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Future of work

The Future of Work – Time for a New Conversation

by Nicholas Edwards on May 29, 2018

Technology has the potential to transform the way we work for the better, yet so much of the discussion revolves around worst-case scenarios and scaremongering. It’s time we started a new conversation.

You have probably all read the stories – the march of technology is unstoppable; the machines are coming for our jobs.

We are told of a future of work where jobs – whole professions, even – will be sacrificed in favour of automation and efficiency. The remaining human jobs will revolve around servicing the machines, enabling them to work ever more efficiently.

But this is just one way of looking at it.

Technology also has the potential to work for us, to engage us in our work, to bring us together in collaboration, and make our work lives better and more enjoyable. It is time we started talking about the future of work in these terms.

In order to build a better future of work, we need to understand where we are now and where we want to be. Once we know that, we can harness the power of technology to drive the necessary changes.

Where are we now?

Today’s world of work is a strange mixture of old and new. Technology has transformed work processes in recent years, but it has failed to significantly improve the quality of our work lives. The focus of technology has been to speed up processes and improve efficiency, but little attention has been paid to employee happiness and wellbeing.

In many cases, attitudes to work have failed to keep up with employees’ changing needs and expectations. Most of us still have little say over where, when and how we work – expectations tend to run one way, from employer to employee.

Traditional office environments suit some people, but not everyone. In many cases, work environments and practices have been designed with efficiency in mind, not the mental and physical wellbeing of employees.

Organisations increasingly understand the importance of employee engagement in terms of performance, productivity, happiness and retention. Yet efforts to improve engagement levels have largely failed – nine of out ten employees globally are not engaged in their jobs. Work is clearly not working.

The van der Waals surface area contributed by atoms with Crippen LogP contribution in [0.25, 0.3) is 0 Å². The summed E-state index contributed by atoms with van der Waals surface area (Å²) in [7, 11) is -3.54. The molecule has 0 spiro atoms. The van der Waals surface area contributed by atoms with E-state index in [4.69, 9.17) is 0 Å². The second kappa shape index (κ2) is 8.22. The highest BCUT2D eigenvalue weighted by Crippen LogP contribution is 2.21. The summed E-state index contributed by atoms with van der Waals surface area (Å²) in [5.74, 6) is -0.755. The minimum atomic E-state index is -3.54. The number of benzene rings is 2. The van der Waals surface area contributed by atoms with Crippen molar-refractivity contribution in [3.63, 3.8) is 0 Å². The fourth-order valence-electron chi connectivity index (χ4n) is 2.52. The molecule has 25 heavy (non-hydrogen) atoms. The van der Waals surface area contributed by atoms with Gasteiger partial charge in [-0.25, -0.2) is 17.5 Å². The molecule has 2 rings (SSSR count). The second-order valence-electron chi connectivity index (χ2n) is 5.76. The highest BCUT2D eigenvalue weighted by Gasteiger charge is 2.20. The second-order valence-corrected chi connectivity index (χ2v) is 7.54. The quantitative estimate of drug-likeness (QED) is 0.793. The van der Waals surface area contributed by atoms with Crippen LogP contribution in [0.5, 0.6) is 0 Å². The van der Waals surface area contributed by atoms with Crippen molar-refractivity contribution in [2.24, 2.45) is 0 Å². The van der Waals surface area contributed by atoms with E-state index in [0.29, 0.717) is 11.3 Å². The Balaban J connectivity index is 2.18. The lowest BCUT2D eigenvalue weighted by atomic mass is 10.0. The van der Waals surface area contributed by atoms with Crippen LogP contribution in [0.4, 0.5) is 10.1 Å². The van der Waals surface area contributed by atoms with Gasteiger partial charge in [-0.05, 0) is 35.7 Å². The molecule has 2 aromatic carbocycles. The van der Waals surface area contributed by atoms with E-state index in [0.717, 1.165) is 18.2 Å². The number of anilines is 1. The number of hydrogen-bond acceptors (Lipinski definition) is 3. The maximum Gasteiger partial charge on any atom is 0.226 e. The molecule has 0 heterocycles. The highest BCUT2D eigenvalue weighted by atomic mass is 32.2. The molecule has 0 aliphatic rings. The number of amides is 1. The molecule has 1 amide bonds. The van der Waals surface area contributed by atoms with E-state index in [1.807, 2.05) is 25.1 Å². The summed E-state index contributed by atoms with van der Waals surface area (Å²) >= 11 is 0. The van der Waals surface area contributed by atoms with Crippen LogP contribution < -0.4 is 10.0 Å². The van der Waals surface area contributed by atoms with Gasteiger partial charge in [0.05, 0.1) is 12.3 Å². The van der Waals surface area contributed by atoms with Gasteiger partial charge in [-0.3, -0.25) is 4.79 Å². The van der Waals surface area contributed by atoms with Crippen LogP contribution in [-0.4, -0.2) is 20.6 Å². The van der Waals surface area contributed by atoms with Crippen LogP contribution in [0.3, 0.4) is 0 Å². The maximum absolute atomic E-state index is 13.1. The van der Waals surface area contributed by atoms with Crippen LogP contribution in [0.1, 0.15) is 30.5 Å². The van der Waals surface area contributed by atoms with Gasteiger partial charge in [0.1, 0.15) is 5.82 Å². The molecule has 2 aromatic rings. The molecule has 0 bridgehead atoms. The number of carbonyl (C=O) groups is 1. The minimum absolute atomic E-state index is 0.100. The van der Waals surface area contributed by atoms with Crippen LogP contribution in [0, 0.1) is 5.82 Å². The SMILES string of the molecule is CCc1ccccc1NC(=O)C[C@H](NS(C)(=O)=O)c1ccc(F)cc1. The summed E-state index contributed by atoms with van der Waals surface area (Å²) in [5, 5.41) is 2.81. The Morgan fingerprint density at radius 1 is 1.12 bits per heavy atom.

Where do we want to be?

We all want to do work that is engaging, meaningful, enjoyable and fulfilling. We all want to work for organisations that associate success with a happy, motivated and engaged workforce, where we are supported, nurtured and encouraged to be our best. We all want to be treated as individuals, and valued for our own unique abilities.

Not only is this desirable, it is also necessary – employee engagement will continue to fall short unless we see a change in ethos. And with attitudes changing outside of work, you could even say this is inevitable.

In the future of work, organisations will need to place employee engagement at the heart of their business decisions. But for this to happen, they need a greater understanding of their employees and their individual needs. This is where technology can help.

How do we get there?

Once we know what we want the future of work to look like, we can use technology as the driver of change. Technology can enable and embody this new ethos, and help organisations shift towards a more employee-centric, human approach to work.

This is exactly what we are doing at People First. We have built a revolutionary new software platform designed to enable a better, more productive way of working for everyone.

People First puts employee engagement at the heart of HR, utilising the science of flow to help keep everyone in that sweet spot of focus and engagement. The aim is to empower users through AI, chatbots and analytics, giving us a better understanding of what makes individuals tick, and helping us to make better, more people-centric decisions.

After all, the future of work should be about people. The role of technology is not to replace us or control us, but to enhance human processes, allowing us to build a future of work where employee engagement, happiness and wellbeing are seen as benchmarks of success.